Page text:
to the Black Boy back gate, down the yard to about the centre of stable wall ; to the upper end wall of the house of Mr- Thos. Garratt St. Gyles' Square ; across the Square, thro* the house of
Mr. W. Gates, out at Back door close to which is the Cross in Goal lane. Down Cow lane into Cow Meadow, keeping to the left cross by the side of Mr. Taylor's, old Freeman's and old Osborn's walls
into the New Walk,straight down to Vigo ; cross over the cistern ; from thence down the Meadow, close by the Brook ; over the lease* to Bridge Wall ; into the Meadow keeping close to the River ;
over the Wooden Bridge into Calves holme; across to the low shot house; take boat, proceed along River, thro' the southernmost arch of South Bridge ; along the Brook by the Osier Bed
to Cotton Mill, taking in Foot Meadow ; from the Bush opposite the 11 foot washing place, south of Mr. Allen's garden, to the Cotton Mill yard ; thro' the back premises to Northern Bank of River at Mill Head,
taking nearly the whole of Miss Adkins and Perry's Garden ; across the hedge to corner of the New Tenement in the occupation of William Lawson, shoemaker, taking in his house and all the tenements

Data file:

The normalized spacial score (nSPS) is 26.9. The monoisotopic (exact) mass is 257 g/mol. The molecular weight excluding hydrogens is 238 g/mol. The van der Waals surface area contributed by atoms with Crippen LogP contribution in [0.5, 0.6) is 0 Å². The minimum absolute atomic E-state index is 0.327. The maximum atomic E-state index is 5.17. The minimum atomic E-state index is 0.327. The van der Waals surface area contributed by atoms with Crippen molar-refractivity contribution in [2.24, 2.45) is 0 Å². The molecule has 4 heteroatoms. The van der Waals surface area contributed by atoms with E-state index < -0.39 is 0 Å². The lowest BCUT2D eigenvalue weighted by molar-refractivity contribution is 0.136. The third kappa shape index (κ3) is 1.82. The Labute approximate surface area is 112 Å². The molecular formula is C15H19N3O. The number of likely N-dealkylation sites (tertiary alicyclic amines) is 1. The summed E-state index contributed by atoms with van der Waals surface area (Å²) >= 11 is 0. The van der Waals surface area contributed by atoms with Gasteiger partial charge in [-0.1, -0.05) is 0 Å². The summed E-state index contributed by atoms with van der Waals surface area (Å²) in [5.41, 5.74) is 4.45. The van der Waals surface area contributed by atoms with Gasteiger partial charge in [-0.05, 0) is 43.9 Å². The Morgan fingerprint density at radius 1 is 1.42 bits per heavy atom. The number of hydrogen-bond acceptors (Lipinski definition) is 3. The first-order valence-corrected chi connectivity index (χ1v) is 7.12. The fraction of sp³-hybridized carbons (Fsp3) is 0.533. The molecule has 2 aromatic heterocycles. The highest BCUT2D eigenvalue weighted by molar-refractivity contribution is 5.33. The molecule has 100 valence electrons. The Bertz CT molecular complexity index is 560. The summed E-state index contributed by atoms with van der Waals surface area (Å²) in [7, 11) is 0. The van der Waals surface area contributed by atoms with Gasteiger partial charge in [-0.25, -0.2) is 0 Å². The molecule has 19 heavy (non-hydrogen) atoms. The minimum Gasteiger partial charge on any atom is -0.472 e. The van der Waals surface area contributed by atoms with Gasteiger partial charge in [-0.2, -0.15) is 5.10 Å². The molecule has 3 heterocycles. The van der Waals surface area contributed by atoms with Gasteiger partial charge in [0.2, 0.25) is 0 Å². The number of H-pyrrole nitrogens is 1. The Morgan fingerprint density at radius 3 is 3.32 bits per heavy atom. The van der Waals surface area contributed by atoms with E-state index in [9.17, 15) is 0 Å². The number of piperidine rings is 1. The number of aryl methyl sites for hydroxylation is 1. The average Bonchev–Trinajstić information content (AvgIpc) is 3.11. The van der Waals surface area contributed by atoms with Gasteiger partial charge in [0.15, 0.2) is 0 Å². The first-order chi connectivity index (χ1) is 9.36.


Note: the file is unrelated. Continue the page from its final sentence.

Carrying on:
on the North and N. East of his to Mill Lane; to nearly the south east end of the Wall of close in occupation of Mr. Willson, Horsedealer ; to the uppermost corner of Narrow toe lane on the right hand side.
Along to Free School Lane to corner of House in occupation of Mr. Yeates, attorney at Law in Mare Fair. Westward along Mare Fair to corner of Quart Pot Lane ; along the same to the end of stone wall of
Castle hill Meeting Burying ground ; thro' the burying ground to the end of stone wall in Chalk Lane, taking in the school and part of yard. Proceeding from Chalk Lane west of Castle Hill, along the narrow lane
leading to the cold bath, to the corner of Lane in Bath Street, taking in the whole of South Side of Bath Street ; from the corner of Narrow Lane to corner of house in the occupation of Mr. Wright, wheelwright,